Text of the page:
The Second Book of Songs

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The Second Book of Songs (alternative title: The Second Booke of Songs or Ayres of 2, 4 and 5 parts: with Tableture for the Lute or Orpherian, with the Violl de Gamba[1]) is a book of songs composed by Renaissance composer John Dowland and published in London in 1600. He dedicated it to Lucy Russell, Countess of Bedford.

The music is often described as lute songs, but this is somewhat misleading. The title page offer options regarding the instruments to be used. Also, Dowland tends to offer options as regards whether his songs are for a solo singer or not. All the songs in his First Booke of 1597 can be performed in a four-part version. Some of the songs in the Second Book can be sung in a variety of arrangements,[2] although others are through-composed solo songs.

Lyrics[edit]

Many of the lyrics are anonymous. There has been speculation that Dowland wrote some of his own lyrics, but there is not any firm evidence for this. Fine knacks for ladies, in which the anonymous poet takes on the role of a pedlar, has been anthologised as an example of Elizabethan verse, for example in The Norton Anthology of Poetry.[3]

Publication history[edit]

Dowland's first book had been printed by Peter Short. For the second book, Dowland turned to a different team - the publisher was George Eastland of Fleet Street (an obscure figure who appears to have known the Dowland family) and the printer was Thomas East, an experienced music printer. A fee had to paid to Thomas Morley, who held a patent (a monopoly of music printing) from 1598. Eastland was hoping for better sales than actually materialised. The First Booke had been a commercial success, going into several editions, while the Second Booke appears to have been less successful, at any rate it was not reprinted by Thomas East. However, it includes songs which have become among the best known among the composer's output.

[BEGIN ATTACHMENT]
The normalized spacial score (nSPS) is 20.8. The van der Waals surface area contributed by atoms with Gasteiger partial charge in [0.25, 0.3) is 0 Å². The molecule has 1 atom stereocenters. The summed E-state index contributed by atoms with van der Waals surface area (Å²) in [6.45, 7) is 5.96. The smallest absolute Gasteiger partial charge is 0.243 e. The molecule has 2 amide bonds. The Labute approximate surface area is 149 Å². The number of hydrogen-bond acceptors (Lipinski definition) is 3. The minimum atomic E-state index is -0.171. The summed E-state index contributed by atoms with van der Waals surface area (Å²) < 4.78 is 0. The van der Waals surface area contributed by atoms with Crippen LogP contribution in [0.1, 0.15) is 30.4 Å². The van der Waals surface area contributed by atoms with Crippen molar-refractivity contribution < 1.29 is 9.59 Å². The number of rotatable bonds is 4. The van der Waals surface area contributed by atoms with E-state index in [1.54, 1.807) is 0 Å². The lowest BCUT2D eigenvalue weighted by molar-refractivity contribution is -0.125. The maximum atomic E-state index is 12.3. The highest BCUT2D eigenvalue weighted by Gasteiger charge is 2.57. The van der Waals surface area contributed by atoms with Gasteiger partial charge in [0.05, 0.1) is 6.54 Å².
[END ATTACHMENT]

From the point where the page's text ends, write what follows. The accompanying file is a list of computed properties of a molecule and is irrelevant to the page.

On the title-page Dowland is correctly described as lutenist to the king of Denmark. The manuscript was delivered by Mrs Dowland, but as Dowland was living abroad, he was not able to liaise with the printer, and the proofs were read by two composers who were in London at the time, John Wilbye and Edward Johnson.[4]

Song Titles[edit]

  1. I saw my Lady weepe
  2. Flow my tears
  3. Sorrow Stay
  4. Die not before the day
  5. Mourn, day is with darkness fled
  6. Time's eldest son, Old Age
  7. Then sit thee down
  8. When others sing Venite
  9. Praise blindness eyes
  10. O sweet woods
  11. If floods of tears
  12. Fine knacks for ladies
  13. Now cease my wand'ring eyes
  14. Come ye heavy states of night
  15. White as lilies was her face
  16. Woeful heart
  17. A Shepherd in a shade
  18. Faction that ever dwells
  19. Shall I sue
  20. Toss not my soul
  21. Clear or cloudy
  22. Humour say what mak'st thou here (a Dialogue)

References[edit]

  1. ^ The Second Book of Songes (Dowland, John)
  2. ^ "Fine Knacks for Ladies". Victoria and Albert Museum. 2013. Retrieved 22 December 2013. 
  3. ^ Rumens, Carol (21 July 2008). "Poem of the Week: Fine Knacks for Ladies". Books Blog (www.theguardian.com). Retrieved 22 December 2013. 
  4. ^ Because of litigation between printer and publisher, there are detailed records of the circumstances regarding the publication. (See: Smith, J. Thomas East and Music Publishing in Renaissance England. OUP)
  • Nadal, David (1997). Lute Songs of John Dowland: The Original First and Second Books/ Transcribed for Voice and Guitar. Dover Publications Inc. ISBN 0-486-29935-X.

External links[edit]

The Second Book of Songes: Scores at the International Music Score Library Project (IMSLP)